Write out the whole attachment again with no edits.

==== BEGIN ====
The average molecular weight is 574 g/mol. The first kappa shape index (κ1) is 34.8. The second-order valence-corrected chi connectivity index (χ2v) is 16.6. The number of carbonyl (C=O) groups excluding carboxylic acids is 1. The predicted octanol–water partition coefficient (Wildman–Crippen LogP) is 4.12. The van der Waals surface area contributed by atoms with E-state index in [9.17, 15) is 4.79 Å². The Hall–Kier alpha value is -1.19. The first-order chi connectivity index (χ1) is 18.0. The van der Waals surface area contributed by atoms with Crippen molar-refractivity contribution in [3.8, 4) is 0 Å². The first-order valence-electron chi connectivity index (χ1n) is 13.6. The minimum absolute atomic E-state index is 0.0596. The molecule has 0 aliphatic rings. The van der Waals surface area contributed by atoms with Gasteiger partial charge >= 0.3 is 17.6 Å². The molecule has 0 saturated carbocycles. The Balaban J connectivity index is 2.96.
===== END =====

The average molecular weight is 574 g/mol. The first kappa shape index (κ1) is 34.8. The second-order valence-corrected chi connectivity index (χ2v) is 16.6. The number of carbonyl (C=O) groups excluding carboxylic acids is 1. The predicted octanol–water partition coefficient (Wildman–Crippen LogP) is 4.12. The van der Waals surface area contributed by atoms with E-state index in [9.17, 15) is 4.79 Å². The Hall–Kier alpha value is -1.19. The first-order chi connectivity index (χ1) is 18.0. The van der Waals surface area contributed by atoms with Crippen molar-refractivity contribution in [3.8, 4) is 0 Å². The first-order valence-electron chi connectivity index (χ1n) is 13.6. The minimum absolute atomic E-state index is 0.0596. The molecule has 0 aliphatic rings. The van der Waals surface area contributed by atoms with Gasteiger partial charge >= 0.3 is 17.6 Å². The molecule has 0 saturated carbocycles. The Balaban J connectivity index is 2.96.